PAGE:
Scottish actress Kelly Macdonald has come a long way from playing the lover to Ewan McGregor’s Renton in Danny Boyle’s 1996 film Trainspotting. With about 50 acting credits to her name, she often plays the role of the mother or wife. While everyone can recognize her voice as Merida in PIXAR’s Brave, her impressive resume includes Gosford Park, Finding Neverland, Nanny McPhee, the Oscar-winning No Country for Old Men, and the HBO series Boardwalk Empire.
In Puzzle, in which it premiered at Sundance in January, the charming actress is back playing the role of the mother and wife. This time, she takes center stage! Under the direction of Marc Turtletaub (producer of Little Miss Sunshine and Loving) and written by Oren Moverman (whose screenplay for Love and Mercy is one of the best of this decade), this delightful little film will definitely earn attention from those who want to take a breather from those blockbusters.
A remake of Rompecabezas, the 2010 film from Argentina, Macdonald plays Agnes, a housewife living in the Connecticut suburbs with her selfish husband Louie (David Denman) and two teenage sons–Gabe (Austin Abrams, Paper Towns and Brad’s Status) and Ziggy (Bubba Weiler)–who are unsure about their futures. Every day, she works around the house. In the opening scene, she sets up her own birthday party–from putting up decorations to baking her own cake). She mysteriously gets a 1,000-piece jigsaw puzzle as one of her gifts. One day, alone, she decides to work on the puzzle. Normally, it would take days to finish a 1,000-piece puzzle. For Agnes, she finishes it in a matter of hours.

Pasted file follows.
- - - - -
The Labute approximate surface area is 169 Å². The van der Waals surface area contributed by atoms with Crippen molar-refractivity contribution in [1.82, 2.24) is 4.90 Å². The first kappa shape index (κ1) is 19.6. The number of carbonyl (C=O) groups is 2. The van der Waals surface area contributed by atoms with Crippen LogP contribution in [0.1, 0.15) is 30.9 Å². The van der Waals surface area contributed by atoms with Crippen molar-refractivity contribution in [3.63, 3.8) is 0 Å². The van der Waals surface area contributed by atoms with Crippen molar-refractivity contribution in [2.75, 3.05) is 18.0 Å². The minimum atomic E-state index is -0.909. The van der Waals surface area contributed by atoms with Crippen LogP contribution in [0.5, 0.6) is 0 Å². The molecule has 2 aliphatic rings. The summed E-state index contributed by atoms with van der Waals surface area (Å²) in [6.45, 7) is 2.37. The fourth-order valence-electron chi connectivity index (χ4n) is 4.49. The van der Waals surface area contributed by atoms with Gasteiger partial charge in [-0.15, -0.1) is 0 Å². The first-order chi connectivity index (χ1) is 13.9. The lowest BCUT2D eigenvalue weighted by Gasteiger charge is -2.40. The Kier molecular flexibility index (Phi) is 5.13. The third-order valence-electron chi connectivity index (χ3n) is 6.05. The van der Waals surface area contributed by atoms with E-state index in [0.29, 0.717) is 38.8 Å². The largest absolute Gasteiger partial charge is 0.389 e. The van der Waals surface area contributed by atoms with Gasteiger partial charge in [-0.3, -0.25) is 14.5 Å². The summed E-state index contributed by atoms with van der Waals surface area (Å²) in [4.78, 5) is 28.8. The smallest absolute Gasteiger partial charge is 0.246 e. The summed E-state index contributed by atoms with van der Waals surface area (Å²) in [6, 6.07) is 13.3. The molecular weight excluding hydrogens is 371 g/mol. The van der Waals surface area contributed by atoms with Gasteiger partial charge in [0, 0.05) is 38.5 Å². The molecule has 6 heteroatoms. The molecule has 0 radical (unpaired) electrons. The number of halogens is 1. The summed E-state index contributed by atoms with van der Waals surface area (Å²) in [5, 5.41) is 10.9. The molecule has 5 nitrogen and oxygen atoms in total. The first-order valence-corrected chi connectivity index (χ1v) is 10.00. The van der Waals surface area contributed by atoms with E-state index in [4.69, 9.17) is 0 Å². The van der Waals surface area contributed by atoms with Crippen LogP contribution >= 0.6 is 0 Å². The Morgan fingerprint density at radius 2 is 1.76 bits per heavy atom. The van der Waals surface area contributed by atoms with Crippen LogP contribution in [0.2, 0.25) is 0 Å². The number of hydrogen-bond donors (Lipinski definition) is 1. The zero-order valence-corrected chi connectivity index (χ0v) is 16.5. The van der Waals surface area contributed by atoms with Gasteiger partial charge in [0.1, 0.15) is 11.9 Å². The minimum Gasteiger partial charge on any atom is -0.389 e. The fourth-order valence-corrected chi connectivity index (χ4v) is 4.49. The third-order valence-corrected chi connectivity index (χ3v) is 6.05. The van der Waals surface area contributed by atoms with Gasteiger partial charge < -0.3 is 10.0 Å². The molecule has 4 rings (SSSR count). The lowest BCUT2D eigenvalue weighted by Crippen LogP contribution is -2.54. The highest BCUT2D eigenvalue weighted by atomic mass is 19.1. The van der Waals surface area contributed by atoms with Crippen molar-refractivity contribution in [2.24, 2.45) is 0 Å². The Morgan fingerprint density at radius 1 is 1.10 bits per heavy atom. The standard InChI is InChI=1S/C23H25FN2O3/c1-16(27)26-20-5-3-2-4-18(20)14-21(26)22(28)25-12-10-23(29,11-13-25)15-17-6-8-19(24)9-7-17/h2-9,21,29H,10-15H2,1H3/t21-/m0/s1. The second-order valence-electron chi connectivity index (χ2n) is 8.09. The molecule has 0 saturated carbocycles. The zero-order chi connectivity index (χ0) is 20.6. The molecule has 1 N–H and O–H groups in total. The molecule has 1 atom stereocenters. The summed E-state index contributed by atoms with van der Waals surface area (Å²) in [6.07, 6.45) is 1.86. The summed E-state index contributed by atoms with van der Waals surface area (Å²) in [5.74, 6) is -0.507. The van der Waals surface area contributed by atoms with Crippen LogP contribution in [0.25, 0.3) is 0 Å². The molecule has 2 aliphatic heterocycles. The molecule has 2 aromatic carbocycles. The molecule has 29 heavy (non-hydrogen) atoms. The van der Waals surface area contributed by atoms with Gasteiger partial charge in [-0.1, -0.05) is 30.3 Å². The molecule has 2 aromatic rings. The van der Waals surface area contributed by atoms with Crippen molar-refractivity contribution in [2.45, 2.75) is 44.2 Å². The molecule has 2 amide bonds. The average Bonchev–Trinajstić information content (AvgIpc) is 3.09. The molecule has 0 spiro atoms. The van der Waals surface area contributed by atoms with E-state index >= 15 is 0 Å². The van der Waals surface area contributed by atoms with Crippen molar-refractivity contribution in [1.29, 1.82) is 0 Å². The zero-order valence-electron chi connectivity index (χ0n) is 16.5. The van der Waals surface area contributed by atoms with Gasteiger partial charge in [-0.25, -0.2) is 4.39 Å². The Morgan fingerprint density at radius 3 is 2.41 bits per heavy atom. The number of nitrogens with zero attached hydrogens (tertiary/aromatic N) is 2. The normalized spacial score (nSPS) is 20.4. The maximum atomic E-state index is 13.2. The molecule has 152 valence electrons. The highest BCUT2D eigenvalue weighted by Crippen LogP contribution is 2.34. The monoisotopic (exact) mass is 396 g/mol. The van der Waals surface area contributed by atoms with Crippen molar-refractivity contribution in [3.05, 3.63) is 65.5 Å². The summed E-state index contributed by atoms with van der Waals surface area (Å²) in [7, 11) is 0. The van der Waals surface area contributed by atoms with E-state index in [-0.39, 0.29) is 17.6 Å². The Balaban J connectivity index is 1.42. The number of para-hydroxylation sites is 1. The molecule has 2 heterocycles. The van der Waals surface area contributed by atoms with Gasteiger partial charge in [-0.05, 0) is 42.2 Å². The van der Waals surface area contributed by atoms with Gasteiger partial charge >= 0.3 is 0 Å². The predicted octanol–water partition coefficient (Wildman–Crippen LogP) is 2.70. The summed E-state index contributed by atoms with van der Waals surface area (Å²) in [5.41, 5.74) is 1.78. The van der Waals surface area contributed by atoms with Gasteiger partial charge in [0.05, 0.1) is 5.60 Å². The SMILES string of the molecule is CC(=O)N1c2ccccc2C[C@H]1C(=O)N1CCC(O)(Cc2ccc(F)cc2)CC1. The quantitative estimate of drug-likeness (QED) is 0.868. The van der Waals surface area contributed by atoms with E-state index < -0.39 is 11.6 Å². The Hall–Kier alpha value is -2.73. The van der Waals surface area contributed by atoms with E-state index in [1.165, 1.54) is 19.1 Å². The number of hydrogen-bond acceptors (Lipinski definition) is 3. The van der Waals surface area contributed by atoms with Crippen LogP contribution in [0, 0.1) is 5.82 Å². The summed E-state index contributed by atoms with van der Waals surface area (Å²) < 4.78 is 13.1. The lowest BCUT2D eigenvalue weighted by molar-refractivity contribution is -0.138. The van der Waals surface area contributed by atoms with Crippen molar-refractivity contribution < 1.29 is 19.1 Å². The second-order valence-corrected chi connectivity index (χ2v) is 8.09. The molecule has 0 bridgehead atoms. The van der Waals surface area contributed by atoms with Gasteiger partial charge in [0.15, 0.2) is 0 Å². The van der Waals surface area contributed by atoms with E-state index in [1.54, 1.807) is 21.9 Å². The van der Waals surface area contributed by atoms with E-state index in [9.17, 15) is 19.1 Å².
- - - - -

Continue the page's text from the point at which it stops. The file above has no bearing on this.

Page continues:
After learning about a puzzle store in New York City, she heads on the train to the big city to buy more jigsaw puzzles. There, she sees an ad from the wealthy Robert (Irrfan Khan, Life of Pi), who’s looking for a puzzling partner for an upcoming tournament in Atlantic City. When these two strangers meet for the first time, Robert is impressed by Agnes’ given talent. The more they learn about one another, they begin to place the pieces to their lives.
Of course, the jigsaw puzzles play out as a recurring metaphor for self-discovery. Turtletaub and Moverman both put it together beautifully. This is certainly Macdonald’s finest moment. She plays the mother who loves her family, but is clearly living in the past. She wants to escape her rough lifestyle to pursue her dream in solving jigsaw puzzles. When she meets Robert, they both realize they have more in common than they would expect. For Robert (wondrously played by Khan), an immigrant from India who becomes a world-class inventor, he is so excited to meet Agnes. We see the two evolve into something special. Agnes’ independence and Robert’s warm, subtle humor are what makes Puzzle shine. As Robert says, in one scene, “When you finish a puzzle, you know you have made all the right choices.”
The movie is far from perfect. While it drags at times, Denman’s Louie is viewed more as a father prototype, who works at a local car garage and loves to go fishing. Some viewers might be disappointed due to the lack of montages of Agnes and Robert placing the puzzle pieces together. Puzzle is a subtle, feel-good movie showcasing a slice of life. It’s nothing entirely special and it doesn’t end summer with a bang, but I’m glad I went to see this.